• 1.

    Matsuura K, Hasegawa M, Shiraishi K, et al. Mitral annular dynamics short term after mitral valve surgery. In: Proceedings of the Sixth Asian Meeting of Veterinary Medicine Specialties. Asian Meeting of Animal Medicine Specialties; 2019:243.

    • Search Google Scholar
    • Export Citation
  • 2.

    Matsuura K, Yamada S, Enokizono M, et al. Effect of hemodialysis during cardiopulmonary bypass in dogs with azotemia undergoing mitral valve plasty. J Vet Intern Med. 2018;32:2172. Abstract.

    • Search Google Scholar
    • Export Citation
  • 3.

    Kanemoto I, Masumoto T, Ohara K, Kimura Y, Machida N. Short- and long-term results of chordal reconstruction using artificial suture material (polytetrafluoroethylene and polypropylene) in the dog. Vet Sci Dev. 2017;7(1):7882.

    • Search Google Scholar
    • Export Citation
  • 4.

    van Thiel RJ, Koopman SR, Takkenberg JJ, Ten Harkel AD, Bogers AJ. Metabolic alkalosis after pediatric cardiac surgery. Eur J Cardiothorac Surg. 2005;28(2):229233.

    • Search Google Scholar
    • Export Citation
  • 5.

    Wong HR, Chundu KR. Metabolic alkalosis in children undergoing cardiac surgery. Crit Care Med. 1993;21(6):884887.

  • 6.

    Libório AB, Noritomi DT, Leite TT, et al. Increased serum bicarbonate in critically ill patients: a retrospective analysis. Intensive Care Med. 2015;41(3):479486.

    • Search Google Scholar
    • Export Citation
  • 7.

    Ha YS, Hopper K, Epstein SE. Incidence, nature, and etiology of metabolic alkalosis in dogs and cats. J Vet Intern Med. 2013;27(4):847853.

    • Search Google Scholar
    • Export Citation
  • 8.

    Robinson EP, Hardy RM. Clinical signs, diagnosis, and treatment of alkalemia in dogs: 20 cases (1982–1984). J Am Vet Med Assoc. 1988;192(7):943949.

    • Search Google Scholar
    • Export Citation
  • 9.

    Sakamoto Y, Sakai M, Sato K, Watari T. Plasma renin activity and aldosterone concentration in dogs with acquired portosystemic collaterals. J Vet Intern Med. 2020;34(1):139144.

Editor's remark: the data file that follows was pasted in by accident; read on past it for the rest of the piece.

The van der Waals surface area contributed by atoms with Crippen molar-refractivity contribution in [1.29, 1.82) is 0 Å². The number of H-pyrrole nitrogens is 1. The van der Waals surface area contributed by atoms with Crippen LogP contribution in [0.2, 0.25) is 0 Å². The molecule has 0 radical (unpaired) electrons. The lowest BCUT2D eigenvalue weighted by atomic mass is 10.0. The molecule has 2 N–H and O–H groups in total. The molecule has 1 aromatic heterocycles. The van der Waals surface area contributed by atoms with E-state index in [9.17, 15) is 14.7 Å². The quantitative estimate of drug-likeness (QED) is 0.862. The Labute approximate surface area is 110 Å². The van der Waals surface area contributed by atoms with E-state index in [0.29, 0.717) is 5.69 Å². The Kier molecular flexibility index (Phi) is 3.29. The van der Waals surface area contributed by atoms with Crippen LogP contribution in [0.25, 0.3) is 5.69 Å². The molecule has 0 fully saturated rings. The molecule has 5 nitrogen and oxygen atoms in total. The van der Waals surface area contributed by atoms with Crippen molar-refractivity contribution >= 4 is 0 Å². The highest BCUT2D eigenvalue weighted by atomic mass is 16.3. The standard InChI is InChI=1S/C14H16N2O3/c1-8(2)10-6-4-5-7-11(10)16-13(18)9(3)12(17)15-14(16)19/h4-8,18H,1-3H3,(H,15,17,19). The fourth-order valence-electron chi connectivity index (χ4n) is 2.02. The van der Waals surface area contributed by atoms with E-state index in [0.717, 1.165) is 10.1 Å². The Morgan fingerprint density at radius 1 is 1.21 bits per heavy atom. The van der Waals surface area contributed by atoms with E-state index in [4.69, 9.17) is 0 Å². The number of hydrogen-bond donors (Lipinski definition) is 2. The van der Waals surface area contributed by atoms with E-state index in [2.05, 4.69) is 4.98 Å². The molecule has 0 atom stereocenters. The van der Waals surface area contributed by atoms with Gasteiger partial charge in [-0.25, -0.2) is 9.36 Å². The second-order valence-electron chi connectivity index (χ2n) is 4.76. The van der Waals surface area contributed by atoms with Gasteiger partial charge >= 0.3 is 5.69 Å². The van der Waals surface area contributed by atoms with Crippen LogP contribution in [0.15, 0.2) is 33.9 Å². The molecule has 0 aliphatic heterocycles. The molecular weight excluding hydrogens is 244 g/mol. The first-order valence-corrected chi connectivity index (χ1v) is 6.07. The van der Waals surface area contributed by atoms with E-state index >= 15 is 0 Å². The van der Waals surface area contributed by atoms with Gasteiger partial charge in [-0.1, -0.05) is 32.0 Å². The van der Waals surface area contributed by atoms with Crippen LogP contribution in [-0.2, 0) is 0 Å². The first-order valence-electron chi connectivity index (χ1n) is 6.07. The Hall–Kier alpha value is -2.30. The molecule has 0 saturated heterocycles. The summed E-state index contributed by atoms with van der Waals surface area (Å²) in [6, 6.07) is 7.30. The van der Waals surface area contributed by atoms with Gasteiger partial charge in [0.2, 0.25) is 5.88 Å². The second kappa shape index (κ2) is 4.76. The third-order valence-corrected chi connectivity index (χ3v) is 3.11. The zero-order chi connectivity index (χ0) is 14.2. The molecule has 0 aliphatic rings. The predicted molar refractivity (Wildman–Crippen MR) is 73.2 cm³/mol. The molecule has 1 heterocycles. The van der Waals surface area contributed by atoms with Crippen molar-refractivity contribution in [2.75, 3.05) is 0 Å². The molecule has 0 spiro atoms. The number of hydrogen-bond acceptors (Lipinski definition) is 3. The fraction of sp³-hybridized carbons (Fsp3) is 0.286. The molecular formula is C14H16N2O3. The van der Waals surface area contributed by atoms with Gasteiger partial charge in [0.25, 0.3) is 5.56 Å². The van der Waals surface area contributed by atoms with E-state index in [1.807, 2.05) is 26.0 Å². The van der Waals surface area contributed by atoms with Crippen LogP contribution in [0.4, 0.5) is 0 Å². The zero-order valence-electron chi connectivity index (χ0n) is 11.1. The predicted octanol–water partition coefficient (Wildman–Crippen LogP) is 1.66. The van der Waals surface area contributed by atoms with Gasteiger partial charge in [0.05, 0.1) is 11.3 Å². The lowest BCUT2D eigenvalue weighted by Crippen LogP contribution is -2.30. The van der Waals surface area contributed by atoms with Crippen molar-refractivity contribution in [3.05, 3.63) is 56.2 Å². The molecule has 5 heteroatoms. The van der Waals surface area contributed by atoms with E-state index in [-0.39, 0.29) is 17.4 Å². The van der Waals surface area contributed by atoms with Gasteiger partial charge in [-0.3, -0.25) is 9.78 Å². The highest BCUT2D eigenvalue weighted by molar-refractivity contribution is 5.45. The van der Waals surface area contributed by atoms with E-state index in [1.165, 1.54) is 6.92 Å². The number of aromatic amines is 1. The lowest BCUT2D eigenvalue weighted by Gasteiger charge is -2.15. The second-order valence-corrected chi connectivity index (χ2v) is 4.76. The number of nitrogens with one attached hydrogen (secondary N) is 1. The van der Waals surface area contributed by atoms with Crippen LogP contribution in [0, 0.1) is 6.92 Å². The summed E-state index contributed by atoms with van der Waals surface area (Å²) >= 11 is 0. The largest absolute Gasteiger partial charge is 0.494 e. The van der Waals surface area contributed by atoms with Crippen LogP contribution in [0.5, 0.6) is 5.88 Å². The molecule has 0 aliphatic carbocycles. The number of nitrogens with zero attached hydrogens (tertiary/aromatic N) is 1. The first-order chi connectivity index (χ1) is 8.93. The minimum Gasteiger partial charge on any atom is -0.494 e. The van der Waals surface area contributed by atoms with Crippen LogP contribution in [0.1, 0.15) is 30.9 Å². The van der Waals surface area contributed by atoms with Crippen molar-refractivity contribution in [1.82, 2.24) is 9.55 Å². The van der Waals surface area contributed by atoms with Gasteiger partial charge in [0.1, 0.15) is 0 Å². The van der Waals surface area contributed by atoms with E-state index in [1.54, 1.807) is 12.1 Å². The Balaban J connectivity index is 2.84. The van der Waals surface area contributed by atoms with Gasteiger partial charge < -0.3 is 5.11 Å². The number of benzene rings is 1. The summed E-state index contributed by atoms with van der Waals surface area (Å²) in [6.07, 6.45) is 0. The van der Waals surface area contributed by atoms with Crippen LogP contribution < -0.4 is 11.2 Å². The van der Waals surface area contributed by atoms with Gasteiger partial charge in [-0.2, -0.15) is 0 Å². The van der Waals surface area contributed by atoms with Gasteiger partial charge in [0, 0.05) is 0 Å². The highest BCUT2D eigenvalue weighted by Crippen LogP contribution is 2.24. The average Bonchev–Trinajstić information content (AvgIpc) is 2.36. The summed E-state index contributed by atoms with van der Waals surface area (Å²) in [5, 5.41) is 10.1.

• Search Google Scholar
    • Export Citation
  • 10.

    DiBartola SP. Metabolic acid-base disorders. In: DiBartola SP, ed. Fluid, Electrolyte, and Acid-Base Disorders in Small Animal Practice. Saunders; 2012:253286.

    • Search Google Scholar
    • Export Citation
  • 11.

    Rimmer JM, Gennari FJ. Metabolic alkalosis. J Intensive Care Med. 1987;2:137150.

  • 12.

    Gillion V, Jadoul M, Devuyst O, Pochet J-M. The patient with metabolic alkalosis. Acta Clin Belg. 2019;74(1):3440.

  • 13.

    Penman RW, Luke RG, Jarboe TM. Respiratory effects of hypochloremic alkalosis and potassium depletion in the dog. J Appl Physiol. 1972;33(2):170174.

    • Search Google Scholar
    • Export Citation
  • 14.

    Webster NR, Kulkarni V. Metabolic alkalosis in the critically ill. Crit Rev Clin Lab Sci. 1999;36(5):497510.

  • 15.

    Wang S, McDonnell EH, Sedor FA, Toffaletti JG. pH effects on measurements of ionized calcium and ionized magnesium in blood. Arch Pathol Lab Med. 2002;126(8):947950.

    • Search Google Scholar
    • Export Citation
  • 16.

    Höhne C, Krebs MO, Seiferheld M, Boemke W, Kaczmarczyk G, Swenson ER. Acetazolamide prevents hypoxic pulmonary vasoconstriction in conscious dogs. J Appl Physiol. 2004;97(2):515521.

    • Search Google Scholar
    • Export Citation
  • 17.

    López C, Alcaraz AJ, Toledo B, Cortejoso L, Gil-Ruiz MA. Acetazolamide therapy for metabolic alkalosis in pediatric intensive care patients. Pediatr Crit Care Med. 2016;17(12):e551e558. doi: 10.1097/PCC.0000000000000971

    • Search Google Scholar
    • Export Citation
  • 18.